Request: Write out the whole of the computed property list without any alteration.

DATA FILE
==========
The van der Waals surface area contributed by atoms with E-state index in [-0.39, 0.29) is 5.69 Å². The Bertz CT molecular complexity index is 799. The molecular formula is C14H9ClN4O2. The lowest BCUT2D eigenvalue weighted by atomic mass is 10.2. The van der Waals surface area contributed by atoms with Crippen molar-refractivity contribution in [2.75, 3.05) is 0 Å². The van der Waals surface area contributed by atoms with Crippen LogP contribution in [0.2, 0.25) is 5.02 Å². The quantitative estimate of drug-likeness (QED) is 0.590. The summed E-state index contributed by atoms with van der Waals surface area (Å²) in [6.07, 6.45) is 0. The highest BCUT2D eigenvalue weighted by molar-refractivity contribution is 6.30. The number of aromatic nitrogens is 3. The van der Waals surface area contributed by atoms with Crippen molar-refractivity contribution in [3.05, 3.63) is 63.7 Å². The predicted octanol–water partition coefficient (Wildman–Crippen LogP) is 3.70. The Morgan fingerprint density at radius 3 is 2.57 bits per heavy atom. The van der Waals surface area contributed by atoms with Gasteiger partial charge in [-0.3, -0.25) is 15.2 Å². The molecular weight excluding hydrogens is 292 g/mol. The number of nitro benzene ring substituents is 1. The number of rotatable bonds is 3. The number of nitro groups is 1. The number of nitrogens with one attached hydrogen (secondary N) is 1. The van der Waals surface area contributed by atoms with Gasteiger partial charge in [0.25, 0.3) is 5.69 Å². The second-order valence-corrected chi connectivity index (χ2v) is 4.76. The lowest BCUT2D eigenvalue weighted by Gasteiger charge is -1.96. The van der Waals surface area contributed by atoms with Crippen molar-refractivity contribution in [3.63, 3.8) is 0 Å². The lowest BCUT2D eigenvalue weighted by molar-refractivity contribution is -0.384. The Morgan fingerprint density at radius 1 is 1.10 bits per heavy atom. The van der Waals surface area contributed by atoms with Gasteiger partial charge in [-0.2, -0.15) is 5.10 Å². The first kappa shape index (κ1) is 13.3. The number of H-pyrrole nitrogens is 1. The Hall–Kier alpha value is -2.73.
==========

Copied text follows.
The van der Waals surface area contributed by atoms with E-state index in [-0.39, 0.29) is 5.69 Å². The Bertz CT molecular complexity index is 799. The molecular formula is C14H9ClN4O2. The lowest BCUT2D eigenvalue weighted by atomic mass is 10.2. The van der Waals surface area contributed by atoms with Crippen molar-refractivity contribution in [2.75, 3.05) is 0 Å². The van der Waals surface area contributed by atoms with Crippen LogP contribution in [0.2, 0.25) is 5.02 Å². The quantitative estimate of drug-likeness (QED) is 0.590. The summed E-state index contributed by atoms with van der Waals surface area (Å²) in [6.07, 6.45) is 0. The highest BCUT2D eigenvalue weighted by molar-refractivity contribution is 6.30. The number of aromatic nitrogens is 3. The van der Waals surface area contributed by atoms with Crippen molar-refractivity contribution in [3.05, 3.63) is 63.7 Å². The predicted octanol–water partition coefficient (Wildman–Crippen LogP) is 3.70. The Morgan fingerprint density at radius 3 is 2.57 bits per heavy atom. The van der Waals surface area contributed by atoms with Gasteiger partial charge in [-0.3, -0.25) is 15.2 Å². The molecular weight excluding hydrogens is 292 g/mol. The number of nitro benzene ring substituents is 1. The number of rotatable bonds is 3. The number of nitro groups is 1. The number of nitrogens with one attached hydrogen (secondary N) is 1. The van der Waals surface area contributed by atoms with Gasteiger partial charge in [0.25, 0.3) is 5.69 Å². The second-order valence-corrected chi connectivity index (χ2v) is 4.76. The lowest BCUT2D eigenvalue weighted by Gasteiger charge is -1.96. The van der Waals surface area contributed by atoms with Crippen molar-refractivity contribution in [3.63, 3.8) is 0 Å². The lowest BCUT2D eigenvalue weighted by molar-refractivity contribution is -0.384. The Morgan fingerprint density at radius 1 is 1.10 bits per heavy atom. The van der Waals surface area contributed by atoms with Gasteiger partial charge in [-0.2, -0.15) is 5.10 Å². The first kappa shape index (κ1) is 13.3. The number of H-pyrrole nitrogens is 1. The Hall–Kier alpha value is -2.73.